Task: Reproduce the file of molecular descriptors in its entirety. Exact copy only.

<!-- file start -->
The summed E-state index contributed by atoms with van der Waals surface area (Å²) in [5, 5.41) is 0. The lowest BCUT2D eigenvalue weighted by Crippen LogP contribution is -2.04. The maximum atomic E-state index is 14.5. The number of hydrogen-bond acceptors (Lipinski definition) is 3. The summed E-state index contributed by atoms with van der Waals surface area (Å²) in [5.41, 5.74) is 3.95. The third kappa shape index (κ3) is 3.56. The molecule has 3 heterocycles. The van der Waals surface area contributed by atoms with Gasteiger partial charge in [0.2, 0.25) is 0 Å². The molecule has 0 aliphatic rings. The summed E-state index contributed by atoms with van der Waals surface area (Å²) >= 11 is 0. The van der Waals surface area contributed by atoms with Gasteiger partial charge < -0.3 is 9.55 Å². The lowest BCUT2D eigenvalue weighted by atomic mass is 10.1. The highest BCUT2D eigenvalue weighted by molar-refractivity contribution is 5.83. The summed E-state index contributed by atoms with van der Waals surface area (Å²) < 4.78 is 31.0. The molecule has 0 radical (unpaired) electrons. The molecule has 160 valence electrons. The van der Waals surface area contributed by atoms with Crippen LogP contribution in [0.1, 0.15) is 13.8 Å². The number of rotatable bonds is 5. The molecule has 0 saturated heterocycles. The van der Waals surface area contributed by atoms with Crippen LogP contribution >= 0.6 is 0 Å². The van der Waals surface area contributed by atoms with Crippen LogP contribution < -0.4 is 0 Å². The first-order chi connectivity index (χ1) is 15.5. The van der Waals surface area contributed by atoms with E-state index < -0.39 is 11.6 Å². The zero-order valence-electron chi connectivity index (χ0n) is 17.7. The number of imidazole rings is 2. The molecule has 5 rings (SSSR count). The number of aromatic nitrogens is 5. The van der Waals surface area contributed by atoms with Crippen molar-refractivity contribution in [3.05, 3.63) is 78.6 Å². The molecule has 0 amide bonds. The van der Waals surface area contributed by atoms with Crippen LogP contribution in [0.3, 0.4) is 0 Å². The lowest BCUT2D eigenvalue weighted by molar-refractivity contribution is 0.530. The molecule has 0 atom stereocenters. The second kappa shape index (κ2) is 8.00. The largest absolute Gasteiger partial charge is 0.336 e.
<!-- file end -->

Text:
The summed E-state index contributed by atoms with van der Waals surface area (Å²) in [5, 5.41) is 0. The lowest BCUT2D eigenvalue weighted by Crippen LogP contribution is -2.04. The maximum atomic E-state index is 14.5. The number of hydrogen-bond acceptors (Lipinski definition) is 3. The summed E-state index contributed by atoms with van der Waals surface area (Å²) in [5.41, 5.74) is 3.95. The third kappa shape index (κ3) is 3.56. The molecule has 3 heterocycles. The van der Waals surface area contributed by atoms with Gasteiger partial charge in [0.2, 0.25) is 0 Å². The molecule has 0 aliphatic rings. The summed E-state index contributed by atoms with van der Waals surface area (Å²) >= 11 is 0. The van der Waals surface area contributed by atoms with Gasteiger partial charge < -0.3 is 9.55 Å². The lowest BCUT2D eigenvalue weighted by atomic mass is 10.1. The highest BCUT2D eigenvalue weighted by molar-refractivity contribution is 5.83. The summed E-state index contributed by atoms with van der Waals surface area (Å²) < 4.78 is 31.0. The molecule has 0 radical (unpaired) electrons. The molecule has 160 valence electrons. The van der Waals surface area contributed by atoms with Crippen LogP contribution in [0.1, 0.15) is 13.8 Å². The number of rotatable bonds is 5. The molecule has 0 saturated heterocycles. The van der Waals surface area contributed by atoms with Crippen LogP contribution >= 0.6 is 0 Å². The van der Waals surface area contributed by atoms with Crippen LogP contribution < -0.4 is 0 Å². The first-order chi connectivity index (χ1) is 15.5. The van der Waals surface area contributed by atoms with E-state index < -0.39 is 11.6 Å². The zero-order valence-electron chi connectivity index (χ0n) is 17.7. The number of imidazole rings is 2. The molecule has 5 rings (SSSR count). The number of aromatic nitrogens is 5. The van der Waals surface area contributed by atoms with Crippen molar-refractivity contribution in [3.05, 3.63) is 78.6 Å². The molecule has 0 amide bonds. The van der Waals surface area contributed by atoms with Crippen LogP contribution in [0.3, 0.4) is 0 Å². The lowest BCUT2D eigenvalue weighted by molar-refractivity contribution is 0.530. The molecule has 0 atom stereocenters. The second kappa shape index (κ2) is 8.00. The largest absolute Gasteiger partial charge is 0.336 e.